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Managing a Highly Appreciated Asset

Published

Early investors, employees, or executives of very successful businesses may eventually find a substantial amount of their wealth concentrated in the stock of one company. The common strategy to reduce that risk is to diversify, but that can trigger substantial taxes. There is, however, a way to diversify a large stock holding without triggering a taxable event.

 

Provided you are a qualified investor with investments of $5 million or more, you may be able to use an Exchange Fund (not to be confused with Exchange Traded Funds). Exchange Funds are limited partnerships or LLCs that provide qualified investors the opportunity to “exchange” highly appreciated single or multiple stock portfolios for shares in a diversified private fund of securities. Such an exchange does not trigger the taxes that would be payable if the stock(s) were sold.

 

With an Exchange Fund, your asset(s) are pooled with other assets as part of a partnership fund. Professional managers running the fund will follow a strategy of allowing securities into the partnership that will diversify and balance the risk to its members. They may try to emulate a benchmark like the S&P 500. As a member, you own a share in the portfolio proportionate to your contribution and share in the profits and losses of the fund’s holdings.

 

Exchange Funds can be a useful tool but they carry unique risks and benefits.

  • They allow you to diversify by contributing your shares to a portfolio of stocks rather than selling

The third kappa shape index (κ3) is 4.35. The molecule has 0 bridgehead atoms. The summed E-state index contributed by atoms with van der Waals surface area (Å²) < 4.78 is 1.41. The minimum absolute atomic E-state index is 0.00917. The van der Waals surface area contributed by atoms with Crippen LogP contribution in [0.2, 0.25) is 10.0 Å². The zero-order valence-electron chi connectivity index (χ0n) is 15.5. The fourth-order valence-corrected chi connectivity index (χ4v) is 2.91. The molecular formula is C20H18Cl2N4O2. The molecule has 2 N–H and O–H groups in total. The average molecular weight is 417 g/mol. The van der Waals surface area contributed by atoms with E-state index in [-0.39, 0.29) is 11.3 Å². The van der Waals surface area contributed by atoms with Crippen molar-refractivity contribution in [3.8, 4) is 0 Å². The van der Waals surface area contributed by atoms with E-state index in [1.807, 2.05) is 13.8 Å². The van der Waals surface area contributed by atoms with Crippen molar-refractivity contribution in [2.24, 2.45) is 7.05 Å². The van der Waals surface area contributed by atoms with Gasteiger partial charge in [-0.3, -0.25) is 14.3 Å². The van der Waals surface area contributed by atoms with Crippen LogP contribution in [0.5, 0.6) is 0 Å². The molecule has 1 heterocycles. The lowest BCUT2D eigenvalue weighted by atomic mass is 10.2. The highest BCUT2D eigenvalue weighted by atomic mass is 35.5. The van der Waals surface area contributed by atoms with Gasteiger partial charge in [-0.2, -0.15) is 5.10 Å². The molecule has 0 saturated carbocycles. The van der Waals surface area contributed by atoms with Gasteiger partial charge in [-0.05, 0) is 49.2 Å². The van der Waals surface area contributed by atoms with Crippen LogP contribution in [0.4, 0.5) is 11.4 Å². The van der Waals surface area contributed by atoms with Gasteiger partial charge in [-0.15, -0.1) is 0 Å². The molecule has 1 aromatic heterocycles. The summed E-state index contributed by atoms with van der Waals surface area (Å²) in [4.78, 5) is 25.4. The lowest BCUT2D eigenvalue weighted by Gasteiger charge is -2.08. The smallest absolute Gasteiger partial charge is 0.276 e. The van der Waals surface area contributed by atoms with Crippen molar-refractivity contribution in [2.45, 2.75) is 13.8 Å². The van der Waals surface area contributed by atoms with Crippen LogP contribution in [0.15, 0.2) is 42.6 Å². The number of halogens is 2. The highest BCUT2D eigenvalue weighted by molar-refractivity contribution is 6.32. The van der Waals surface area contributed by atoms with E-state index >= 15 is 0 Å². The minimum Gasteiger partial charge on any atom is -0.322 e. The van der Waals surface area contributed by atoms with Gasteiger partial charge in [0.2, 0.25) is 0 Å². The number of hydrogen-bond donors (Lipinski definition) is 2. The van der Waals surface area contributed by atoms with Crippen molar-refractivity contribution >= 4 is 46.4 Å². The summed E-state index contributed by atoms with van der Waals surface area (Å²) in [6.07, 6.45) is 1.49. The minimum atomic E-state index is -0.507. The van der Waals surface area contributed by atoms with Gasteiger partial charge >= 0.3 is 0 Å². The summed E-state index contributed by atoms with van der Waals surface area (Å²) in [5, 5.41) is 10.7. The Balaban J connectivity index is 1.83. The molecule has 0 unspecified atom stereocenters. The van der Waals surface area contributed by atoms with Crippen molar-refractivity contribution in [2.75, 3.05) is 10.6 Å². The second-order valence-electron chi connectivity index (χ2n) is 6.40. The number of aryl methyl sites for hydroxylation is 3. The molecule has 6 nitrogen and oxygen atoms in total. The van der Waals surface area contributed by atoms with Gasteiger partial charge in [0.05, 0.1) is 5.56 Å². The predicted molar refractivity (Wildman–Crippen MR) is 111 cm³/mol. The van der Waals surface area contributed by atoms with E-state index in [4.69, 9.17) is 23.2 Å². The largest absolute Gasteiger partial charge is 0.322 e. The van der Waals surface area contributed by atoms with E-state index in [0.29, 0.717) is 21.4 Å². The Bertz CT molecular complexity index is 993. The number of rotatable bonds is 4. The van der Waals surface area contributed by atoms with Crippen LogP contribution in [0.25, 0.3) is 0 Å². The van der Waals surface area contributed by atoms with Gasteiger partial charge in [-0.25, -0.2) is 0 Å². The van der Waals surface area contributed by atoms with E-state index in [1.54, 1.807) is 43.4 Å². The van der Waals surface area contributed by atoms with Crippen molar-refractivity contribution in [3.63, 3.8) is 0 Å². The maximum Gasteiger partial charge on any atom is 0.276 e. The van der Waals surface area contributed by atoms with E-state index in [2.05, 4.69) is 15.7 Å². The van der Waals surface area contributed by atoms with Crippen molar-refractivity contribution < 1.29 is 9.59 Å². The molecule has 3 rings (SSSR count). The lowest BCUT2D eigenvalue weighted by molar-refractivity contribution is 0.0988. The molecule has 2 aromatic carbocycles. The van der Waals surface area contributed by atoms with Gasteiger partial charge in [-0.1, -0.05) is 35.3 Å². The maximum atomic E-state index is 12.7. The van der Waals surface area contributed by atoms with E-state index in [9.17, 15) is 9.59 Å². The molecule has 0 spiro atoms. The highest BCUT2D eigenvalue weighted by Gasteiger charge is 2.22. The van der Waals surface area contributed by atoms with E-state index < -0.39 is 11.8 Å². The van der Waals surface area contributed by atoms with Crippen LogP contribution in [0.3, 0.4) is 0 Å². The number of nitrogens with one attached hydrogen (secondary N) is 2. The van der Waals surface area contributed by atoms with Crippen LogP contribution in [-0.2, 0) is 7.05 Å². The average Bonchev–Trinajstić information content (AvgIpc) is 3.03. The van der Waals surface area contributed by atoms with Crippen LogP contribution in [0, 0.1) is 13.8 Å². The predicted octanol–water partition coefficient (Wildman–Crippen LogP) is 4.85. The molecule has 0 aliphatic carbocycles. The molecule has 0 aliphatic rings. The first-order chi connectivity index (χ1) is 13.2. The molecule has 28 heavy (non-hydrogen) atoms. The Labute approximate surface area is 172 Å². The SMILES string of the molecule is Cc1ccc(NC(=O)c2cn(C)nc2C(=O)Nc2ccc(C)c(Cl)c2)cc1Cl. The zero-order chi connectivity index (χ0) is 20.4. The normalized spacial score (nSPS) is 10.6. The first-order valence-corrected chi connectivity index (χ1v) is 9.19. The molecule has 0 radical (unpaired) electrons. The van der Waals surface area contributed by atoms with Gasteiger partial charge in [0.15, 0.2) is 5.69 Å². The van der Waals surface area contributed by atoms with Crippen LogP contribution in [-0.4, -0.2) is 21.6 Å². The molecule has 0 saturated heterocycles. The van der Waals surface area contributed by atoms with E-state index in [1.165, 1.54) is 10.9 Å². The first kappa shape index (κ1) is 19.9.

• Unlike selling, no taxes are incurred for contributing to the Exchange Fund
  • The portfolio’s performance is dependent upon the manager’s skill.
  • Regulations affording the tax benefits may change
  • Stock sales within the fund can trigger capital gains to shareholders
  • Shares may usually be redeemed at anytime but there may be redemption fees especially in the early years
  • Investors lose their voting rights on contributed stock
  • Investors lose the dividends on their stock, receiving instead a payout of net income of the total portfolio
  • Shareholders have a lack of management control
  • Shares have limited transferability and may lack liquidity

There are a variety of Exchange Funds to choose from but they are selective. You need to find a fund suited to your needs that will also accept the stock you are offering.

 

These are only some of the facts to consider about Exchange Funds. They have special legal, tax, and risk ramifications so discuss them thoroughly with your financial advisor, your CPA and your attorney to determine if they are suited to your needs.

 

The Menashe Morley Group:  David Menashe is a Senior Vice President and Wealth Management Advisor, and Bruce Morley is a First Vice President and Wealth Management Advisor and John Naviaux is a Financial Advisor for Merrill Lynch, Pierce, Fenner & Smith Incorporated, a registered broker-dealer, Member SIPC, and a wholly owned subsidiary of Bank of America Corporation. Investment products are not FDIC insured, are not bank guaranteed, may lose value. The Menashe Morley Group can be reached at 858-381-8113.

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